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Is the digital workplace in a social collaboration haze?

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Have the lines between personal social activity and specific workplace social tools become too blurry?

The most recent decision to shake up this debate is the ruling from the European Court of Human Rights, allowing employers to read workers' private messages sent via chat software and webmail accounts during working hours. Whilst it may be tempting to make a knee jerk decision and dismiss social tools in the workplace altogether for ease, don’t forget the benefits around attraction, retention and engagement that come from collaboration software. These six simple considerations will help to clear the haze. 

Don’t take this as a green light to snoop

It’s not! As with anything, each case will be looked at on its own merit. In the case of the ruling, it was a Yahoo Messenger account created for professional reasons, so the judge found it reasonable that the employer should want to check the activities on it. It’s worth pointing out that the personal account the employee was also using was not considered.

Stepping back from the legal implications, imagine the damage this would do to trust, engagement and ultimately productivity in an organisation. This is not only in regard to an employee in question, but to those around them, who would become too fearful to utilise the tools in place.  

The beauty of tools such as social intranets, where conversations happen alongside business process, as opposed to Enterprise Social Networks (ESNs) where they happen outside, is that a large majority of what goes on is published for all to see. This level of purposeful collaboration means you won’t need to snoop anyway.

 

Make it work for your business

Of course what works for some, won’t necessarily work for you and your employees. Regardless of the latest developments and trends, any tools that you implement need to align to your business goals and objectives. It’s easy to lose sight of that in times of uncertainty, but ultimately the same considerations apply, and your stakeholders still need to be on side.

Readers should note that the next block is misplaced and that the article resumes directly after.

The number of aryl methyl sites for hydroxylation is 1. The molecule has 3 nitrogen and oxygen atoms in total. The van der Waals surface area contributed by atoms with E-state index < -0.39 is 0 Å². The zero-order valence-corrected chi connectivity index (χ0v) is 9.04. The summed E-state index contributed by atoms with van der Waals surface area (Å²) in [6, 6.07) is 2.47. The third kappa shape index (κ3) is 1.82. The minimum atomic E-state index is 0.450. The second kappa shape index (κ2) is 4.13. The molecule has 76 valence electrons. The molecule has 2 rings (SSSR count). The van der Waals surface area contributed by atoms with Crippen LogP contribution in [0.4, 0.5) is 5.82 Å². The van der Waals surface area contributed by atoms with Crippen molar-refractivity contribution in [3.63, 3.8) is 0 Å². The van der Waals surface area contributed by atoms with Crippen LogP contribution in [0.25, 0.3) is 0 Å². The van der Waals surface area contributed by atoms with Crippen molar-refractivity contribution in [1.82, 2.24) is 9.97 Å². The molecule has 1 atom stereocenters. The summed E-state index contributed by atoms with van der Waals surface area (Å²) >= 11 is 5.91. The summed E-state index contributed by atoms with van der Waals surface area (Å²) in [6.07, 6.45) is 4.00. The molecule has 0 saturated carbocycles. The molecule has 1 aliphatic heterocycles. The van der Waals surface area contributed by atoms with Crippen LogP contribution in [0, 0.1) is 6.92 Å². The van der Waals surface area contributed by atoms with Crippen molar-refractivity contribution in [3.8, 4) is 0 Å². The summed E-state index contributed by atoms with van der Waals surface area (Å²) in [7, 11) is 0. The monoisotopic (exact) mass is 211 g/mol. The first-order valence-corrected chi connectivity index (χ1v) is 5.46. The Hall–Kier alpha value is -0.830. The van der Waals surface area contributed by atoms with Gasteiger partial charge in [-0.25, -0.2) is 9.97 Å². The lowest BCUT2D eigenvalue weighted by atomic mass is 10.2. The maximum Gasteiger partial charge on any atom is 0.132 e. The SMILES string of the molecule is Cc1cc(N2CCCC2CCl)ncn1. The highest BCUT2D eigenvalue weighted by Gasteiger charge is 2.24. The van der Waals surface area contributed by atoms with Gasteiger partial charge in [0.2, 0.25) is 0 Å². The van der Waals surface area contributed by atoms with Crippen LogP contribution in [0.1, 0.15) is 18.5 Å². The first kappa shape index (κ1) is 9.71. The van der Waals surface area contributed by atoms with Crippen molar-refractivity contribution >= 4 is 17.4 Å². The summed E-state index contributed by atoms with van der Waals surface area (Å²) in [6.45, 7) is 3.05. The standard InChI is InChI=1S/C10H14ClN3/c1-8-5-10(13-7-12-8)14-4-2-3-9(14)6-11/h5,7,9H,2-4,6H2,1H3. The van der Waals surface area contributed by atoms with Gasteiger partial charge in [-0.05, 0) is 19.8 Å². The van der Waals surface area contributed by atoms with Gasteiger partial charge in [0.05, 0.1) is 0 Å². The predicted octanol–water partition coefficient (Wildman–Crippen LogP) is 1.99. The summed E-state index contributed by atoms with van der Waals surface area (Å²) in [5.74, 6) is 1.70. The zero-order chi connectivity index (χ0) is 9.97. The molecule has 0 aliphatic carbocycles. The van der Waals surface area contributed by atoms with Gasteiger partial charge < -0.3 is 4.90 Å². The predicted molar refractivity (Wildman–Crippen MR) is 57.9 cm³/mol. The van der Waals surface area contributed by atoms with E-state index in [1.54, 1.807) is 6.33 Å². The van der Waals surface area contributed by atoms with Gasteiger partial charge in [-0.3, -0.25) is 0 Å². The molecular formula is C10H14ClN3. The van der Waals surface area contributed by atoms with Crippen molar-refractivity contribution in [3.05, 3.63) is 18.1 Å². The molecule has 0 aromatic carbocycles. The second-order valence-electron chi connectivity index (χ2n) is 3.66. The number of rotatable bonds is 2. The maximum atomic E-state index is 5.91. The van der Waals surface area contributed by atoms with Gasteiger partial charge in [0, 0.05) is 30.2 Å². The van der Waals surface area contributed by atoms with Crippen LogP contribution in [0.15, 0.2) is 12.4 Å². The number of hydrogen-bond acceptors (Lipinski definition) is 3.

Do you offer flexible hours? Do your employees use their own devices? Do they answer emails out of hours? It’s these questions that will remind you of the make-up of your workplace and the culture that you want to maintain. And if the answer is yes to any of the above, it stands to reason that your employees are going to cross the line between business and pleasure during what’s regarded as ‘official working hours’. 

 

 

Make sure everyone understands what’s acceptable

You need to make sure there is a policy in place where everyone understands how they are expected to behave. In this case, the employer had a clear policy that stated employees were not to use the internet for anything other than work. Whilst this may not be a popular decision, the employee in question couldn’t say he wasn’t aware of what he was and wasn’t allowed to do.

The best way to get your employees to not only adhere to policy, but actually live and believe in it, is to ask them what they deem to be acceptable. Get them involved in creating it and they will be empowered, and ensure it’s adhered to by their peers. This delivers a much more powerful message than an internal communications email bulletin.

The other factor to consider is what you’re missing out on by not having a policy in place. This could stop your employees sharing internally, and put up barriers for employee advocacy on external platforms. After all, if they don’t know how to behave, it’s easier not to do anything at all.  

 

Educate and update your employees

This is the part that is so often forgotten. Are your employees aware of policy updates, or even the existence of some policies? Even if they have been involved in their creation, it is only effective if they are kept in the loop going forwards. They will need to be informed of the results, informed of who shaped what, why certain elements have been included and others not. This is how you build trust and maintain it – it’s often hard to get there and too easy to lose.

It’s also worthwhile keeping your employees updated with new industry developments. Use this as an opportunity to ask for opinions. Create an open and transparent culture, and your employees will stay within the lines of what’s acceptable. Plus, it is better that they hear these things from you first.

Gain more control with the right platform

As touched upon briefly earlier, all these elements encourage a discussion around which social collaboration platform is right for your business. Do you want more than a ‘messenger’ type tool that’s delivered with an ESN? Or are you looking for more purposeful collaboration that comes from appropriately merging work and social on a platform like an intranet? It all goes back to your goals and objectives and what you want to achieve with your social collaboration software.

 

Nigel Danson

By Nigel Danson

Nigel Danson, CEO and Founder at Interact

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